Extrapolating on the marketing implications of emotion and facial recognition through webcam technologies, Burns (2013)asked a retail technology expert and expert in facial recognition technology to identify key applications for Google Glass. In this initial exercise to discern ideas that “would win you customers, intelligence, or other competitive benefits,” an impressive range of applications were envisioned. To wit: If you are interested in marketing research, “forget focus groups,” you will be able to share or rent someone’s feed and spend an hour or day with the wearer, see what they see, how they live, how they work, shop or recreate. “With Google glass… you can sell remotely… log into a sales-person’s Glass feed and view the object for sale – be it a house, car, product demo, campus tour…or any sale that requires a “walk around;” Tourist Feeds: take virtual vacations or participate in events through purchasing Google Glass feeds... sight-see, hike, attend fairs, amusement parks, concerts or any entertainment venue... Google Glass will enable products to interact (Talking Products) with shoppers by processing NFC [near field communication] tags, QR [quick response] codes or RFID [radio frequency identifier tags] to provide videos, coupons, promotions and suggestions …all by just picking up the product and viewing it… a wine bottle can recommend a food pairing, a shirt can suggest a tie, a food item can give a recipe and cooking lesson” (Burns, 2013).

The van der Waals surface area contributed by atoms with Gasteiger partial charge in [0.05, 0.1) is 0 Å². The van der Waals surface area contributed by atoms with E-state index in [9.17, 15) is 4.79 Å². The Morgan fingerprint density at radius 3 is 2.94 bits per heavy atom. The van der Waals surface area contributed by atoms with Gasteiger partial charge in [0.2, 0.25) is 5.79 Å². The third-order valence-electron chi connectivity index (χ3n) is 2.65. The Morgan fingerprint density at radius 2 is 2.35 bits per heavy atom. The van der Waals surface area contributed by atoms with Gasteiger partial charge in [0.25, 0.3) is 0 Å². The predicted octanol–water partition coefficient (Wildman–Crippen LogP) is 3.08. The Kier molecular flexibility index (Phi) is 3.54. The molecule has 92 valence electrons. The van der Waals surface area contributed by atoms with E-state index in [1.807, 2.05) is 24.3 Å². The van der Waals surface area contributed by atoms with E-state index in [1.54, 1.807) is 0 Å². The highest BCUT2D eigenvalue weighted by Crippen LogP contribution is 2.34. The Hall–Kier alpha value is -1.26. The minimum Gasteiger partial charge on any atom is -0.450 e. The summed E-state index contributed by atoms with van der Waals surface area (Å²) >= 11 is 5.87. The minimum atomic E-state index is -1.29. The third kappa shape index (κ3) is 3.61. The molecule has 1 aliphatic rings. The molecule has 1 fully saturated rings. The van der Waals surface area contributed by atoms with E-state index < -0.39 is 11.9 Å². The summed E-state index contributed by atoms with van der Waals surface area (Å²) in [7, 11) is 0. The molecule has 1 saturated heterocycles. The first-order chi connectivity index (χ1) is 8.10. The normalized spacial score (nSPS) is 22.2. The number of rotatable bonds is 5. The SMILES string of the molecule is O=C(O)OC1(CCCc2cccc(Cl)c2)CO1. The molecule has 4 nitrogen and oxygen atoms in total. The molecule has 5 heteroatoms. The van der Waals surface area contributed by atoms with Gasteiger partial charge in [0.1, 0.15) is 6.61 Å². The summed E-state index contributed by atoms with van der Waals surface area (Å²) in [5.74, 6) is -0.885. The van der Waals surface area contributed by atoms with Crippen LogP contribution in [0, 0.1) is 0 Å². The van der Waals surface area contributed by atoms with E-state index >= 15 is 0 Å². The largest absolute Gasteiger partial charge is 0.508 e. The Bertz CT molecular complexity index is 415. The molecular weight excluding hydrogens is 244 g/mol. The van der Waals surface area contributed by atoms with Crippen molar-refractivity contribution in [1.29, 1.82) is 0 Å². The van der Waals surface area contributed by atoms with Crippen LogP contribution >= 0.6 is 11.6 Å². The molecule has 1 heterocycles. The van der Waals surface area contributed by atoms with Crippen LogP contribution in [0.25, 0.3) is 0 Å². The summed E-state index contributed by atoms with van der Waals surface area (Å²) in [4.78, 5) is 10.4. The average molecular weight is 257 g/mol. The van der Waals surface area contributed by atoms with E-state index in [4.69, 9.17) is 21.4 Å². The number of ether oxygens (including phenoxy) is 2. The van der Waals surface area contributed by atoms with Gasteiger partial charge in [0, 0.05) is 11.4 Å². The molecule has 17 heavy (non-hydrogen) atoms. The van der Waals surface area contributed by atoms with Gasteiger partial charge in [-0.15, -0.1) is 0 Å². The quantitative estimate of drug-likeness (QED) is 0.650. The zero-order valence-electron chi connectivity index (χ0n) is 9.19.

Pricing is another traditional marketing endeavor where AI has made inroads, and where more changes are afoot. In online settings, prices can be adjusted on the fly, and Amazon has come under scrutiny when it attempted dynamic pricing, trying to squeeze a higher margin out of some of its customers (Gunderson, 2012). As some customers noticed, the prices for certain items would go up once the items were placed in the online shopping cart – and it is debatable whether this behavior depended on the item in cause, the identity of the shopper, or the time of the transaction (possibly related to a computer glitch or the practices of a third party selling the goods on Amazon). Amazon changes prices on a regular basis (in part to evaluate the price elasticity of the goods it sells), but now claims that it does so at the same time for all customers. Given the information the company has about particular shoppers (via their account history as well as the browser cookies and history), the company could use AI to adjust prices to possibly extract a higher profit margin out of the less price sensitive shoppers. While potentially lucrative, a practice like this is almost certain to lead to considerable backlash from customers. At the same time, more equitable price changes across the board could be done even in physical stores (Nusca, 2013), for example using the electronic price labels used in the Kohl’s stores (Stross, 2013). These electronic labels allow much more accuracy in posting prices, but they also allow a company to put in effect a sale at a moment’s notice. In particular, a product that is not selling well on a particular day, or an entire product category in a supermarket could be set on sale by an AI agent that monitors volumes of sales and introduces price promotions in real time.